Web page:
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President Trump signed a bipartisan-backed law yesterday aimed at improving the Veterans Administration, which has been criticized for its quality of care. The law creates a new VA accountability office and makes it easier for the VA to fire employees. For more detail on the law, Darlene Superville of the Associated Press joins Hari Sreenivasan from Washington.
HARI SREENIVASAN, PBS NEWSHOUR WEEKEND ANCHOR:
Military veterans groups are applauding the bipartisan-backed law President Trump signed yesterday to improve the Veterans Administration. It creates a new V.A. Accountability Office, and makes it easier for the V.A. to fire problematic employees, in a department whose hospitals have been criticized for lapses in care for America's 19 million veterans.
"Associated Press" reporter Darlene Superville has been covering this story and joins me now from Washington. This is kind of a rare glimmer of bipartisanship.
DARLENE SUPERVILLE, "ASSOCIATED PRESS" REPORTER: It is a rare glimmer of bipartisanship. And bipartisanship is easy to achieve when you're talking about military veterans and the people in this country who voluntarily go into harm's way in defense of the United States. Remember — you may remember that the V.A. Secretary, David Shulkin, who is a holdover from the Obama administration, when he went before the Senate to be confirmed to become the veteran affairs secretary, the confirmation vote was 100-0, and that's something that Donald Trump talks about quite a bit when he's talking about veterans' issues.
I remember the scandal that started this. I mean, this was in Phoenix. This was a few years ago, it even caused Secretary Eric Shinseki his job. Kind of refresh us a little bit on what caused this.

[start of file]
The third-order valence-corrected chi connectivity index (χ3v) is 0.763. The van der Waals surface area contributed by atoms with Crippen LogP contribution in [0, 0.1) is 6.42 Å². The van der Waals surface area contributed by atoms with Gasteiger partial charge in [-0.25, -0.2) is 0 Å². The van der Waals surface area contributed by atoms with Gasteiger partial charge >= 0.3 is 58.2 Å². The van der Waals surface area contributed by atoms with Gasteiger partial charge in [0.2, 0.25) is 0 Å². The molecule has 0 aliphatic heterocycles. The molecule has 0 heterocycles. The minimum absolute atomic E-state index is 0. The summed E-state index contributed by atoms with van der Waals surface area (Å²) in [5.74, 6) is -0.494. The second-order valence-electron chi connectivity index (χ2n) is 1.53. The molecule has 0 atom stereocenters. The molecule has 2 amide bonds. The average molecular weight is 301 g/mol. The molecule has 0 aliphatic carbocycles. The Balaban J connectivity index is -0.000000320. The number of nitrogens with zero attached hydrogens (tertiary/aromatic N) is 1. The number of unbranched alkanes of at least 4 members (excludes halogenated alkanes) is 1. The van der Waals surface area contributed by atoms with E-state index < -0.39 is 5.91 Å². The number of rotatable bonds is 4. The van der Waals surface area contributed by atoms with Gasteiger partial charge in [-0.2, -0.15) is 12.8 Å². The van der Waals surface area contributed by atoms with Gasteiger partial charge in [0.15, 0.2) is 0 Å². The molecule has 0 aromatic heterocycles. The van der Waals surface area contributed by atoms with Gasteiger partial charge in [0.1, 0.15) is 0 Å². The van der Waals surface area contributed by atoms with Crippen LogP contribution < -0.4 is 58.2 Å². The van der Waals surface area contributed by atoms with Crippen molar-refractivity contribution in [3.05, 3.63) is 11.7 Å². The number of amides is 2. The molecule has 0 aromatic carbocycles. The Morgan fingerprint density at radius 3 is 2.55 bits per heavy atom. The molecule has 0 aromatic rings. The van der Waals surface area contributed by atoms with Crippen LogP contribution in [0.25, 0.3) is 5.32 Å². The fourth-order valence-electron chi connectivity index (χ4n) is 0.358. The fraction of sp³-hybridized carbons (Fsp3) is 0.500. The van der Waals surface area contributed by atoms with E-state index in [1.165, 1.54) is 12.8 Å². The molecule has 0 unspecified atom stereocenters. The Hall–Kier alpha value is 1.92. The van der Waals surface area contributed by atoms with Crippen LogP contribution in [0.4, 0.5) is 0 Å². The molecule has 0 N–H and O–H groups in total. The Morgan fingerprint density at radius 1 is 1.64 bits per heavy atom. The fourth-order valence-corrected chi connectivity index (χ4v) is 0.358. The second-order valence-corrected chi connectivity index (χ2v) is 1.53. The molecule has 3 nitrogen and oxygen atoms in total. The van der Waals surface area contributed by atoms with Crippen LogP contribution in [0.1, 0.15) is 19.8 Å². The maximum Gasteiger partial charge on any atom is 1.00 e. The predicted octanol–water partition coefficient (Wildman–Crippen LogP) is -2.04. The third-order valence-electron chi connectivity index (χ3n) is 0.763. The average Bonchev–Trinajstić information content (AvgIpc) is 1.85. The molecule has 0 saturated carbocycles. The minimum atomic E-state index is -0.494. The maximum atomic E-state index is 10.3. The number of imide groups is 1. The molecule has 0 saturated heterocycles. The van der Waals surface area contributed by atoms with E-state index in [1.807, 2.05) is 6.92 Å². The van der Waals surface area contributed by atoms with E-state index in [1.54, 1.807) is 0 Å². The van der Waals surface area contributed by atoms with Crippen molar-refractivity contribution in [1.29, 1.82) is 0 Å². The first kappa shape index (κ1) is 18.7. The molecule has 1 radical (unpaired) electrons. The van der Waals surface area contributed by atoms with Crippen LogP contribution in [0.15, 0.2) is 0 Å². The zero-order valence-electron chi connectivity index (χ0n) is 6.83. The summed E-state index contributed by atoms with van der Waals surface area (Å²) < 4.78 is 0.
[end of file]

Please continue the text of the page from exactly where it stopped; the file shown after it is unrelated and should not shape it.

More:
Well, it was uncovered that at the V.A. Medical Center in Phoenix, staff there were keeping separate waiting lists of veterans that were waiting for appointments. They were trying to cover up the long waits that were — that it was taking for veterans to get their appointments with their doctors. Data was being falsified. And throughout a lot of this, it was found that some veterans actually died while they were waiting for care.
It cost Eric Shinseki his job as V.A. secretary, as you mentioned, and caused Congress to start thinking about ways to transform the V.A. and to help get veterans the care that they need and to get it faster.
And this law also offers some protection for whistleblowers? It's often the way that we even hear about these things, these problems in the V.A. are either from veterans who are the victims of poor care or lack of care, or people inside who want to see something change.
Right, it does offer some new protections for whistleblowers. The — President Trump is also creating a complaint hot line at the White House, which is undergoing some testing right now, for veterans and others to call in with complaints and that kind of thing. So, he's putting a little bit of a premium on protecting whistleblowers and the kind of people who bring these situations to light.
You know, how long did some of these employees have this sort of protection? I mean — and who was opposed to this kind of legislation? I mean, is it the — is it the kind of unions that are — these employees are members of, or kind of career service individuals?
Mostly, it's been the employee unions, the unions that represent the career workers in the United States government, some of whom are afraid that some of the changes under this law would do two things — one, would allow the V.A. secretary and other top officials in that department to sort of target employees for political purposes, rather than actual job performance issues, which is what this is supposed to be about. And the other issue that concerns a lot of the unions is the fact that they see what's happening or what is about to happen at the V.A. as part of a broader push across the government to change civil get rid of employees. As you may know, Donald Trump, President Donald Trump, wants to shrink the size of the federal government, and a lot of agencies are currently looking for ways to do that.
All right. Darlene Superville of the "Associated Press" — thanks so much.
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